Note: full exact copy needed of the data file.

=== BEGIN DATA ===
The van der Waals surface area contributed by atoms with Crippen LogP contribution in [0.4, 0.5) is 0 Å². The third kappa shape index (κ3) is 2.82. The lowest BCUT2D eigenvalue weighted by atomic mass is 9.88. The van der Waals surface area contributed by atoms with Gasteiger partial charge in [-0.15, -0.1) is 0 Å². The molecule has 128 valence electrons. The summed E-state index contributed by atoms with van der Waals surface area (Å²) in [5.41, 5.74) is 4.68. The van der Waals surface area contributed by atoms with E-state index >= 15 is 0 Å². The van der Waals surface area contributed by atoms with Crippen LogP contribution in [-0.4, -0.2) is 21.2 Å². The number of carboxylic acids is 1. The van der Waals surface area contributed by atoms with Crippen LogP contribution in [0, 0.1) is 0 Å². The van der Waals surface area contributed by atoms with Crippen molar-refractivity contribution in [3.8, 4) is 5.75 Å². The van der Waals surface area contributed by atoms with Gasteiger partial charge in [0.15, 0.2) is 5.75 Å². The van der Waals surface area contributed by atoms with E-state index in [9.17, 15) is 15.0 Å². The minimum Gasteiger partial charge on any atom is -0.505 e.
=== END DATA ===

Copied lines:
The van der Waals surface area contributed by atoms with Crippen LogP contribution in [0.4, 0.5) is 0 Å². The third kappa shape index (κ3) is 2.82. The lowest BCUT2D eigenvalue weighted by atomic mass is 9.88. The van der Waals surface area contributed by atoms with Gasteiger partial charge in [-0.15, -0.1) is 0 Å². The molecule has 128 valence electrons. The summed E-state index contributed by atoms with van der Waals surface area (Å²) in [5.41, 5.74) is 4.68. The van der Waals surface area contributed by atoms with E-state index >= 15 is 0 Å². The van der Waals surface area contributed by atoms with Crippen LogP contribution in [-0.4, -0.2) is 21.2 Å². The number of carboxylic acids is 1. The van der Waals surface area contributed by atoms with Crippen LogP contribution in [0, 0.1) is 0 Å². The van der Waals surface area contributed by atoms with Crippen molar-refractivity contribution in [3.8, 4) is 5.75 Å². The van der Waals surface area contributed by atoms with Gasteiger partial charge in [0.15, 0.2) is 5.75 Å². The van der Waals surface area contributed by atoms with E-state index in [9.17, 15) is 15.0 Å². The minimum Gasteiger partial charge on any atom is -0.505 e.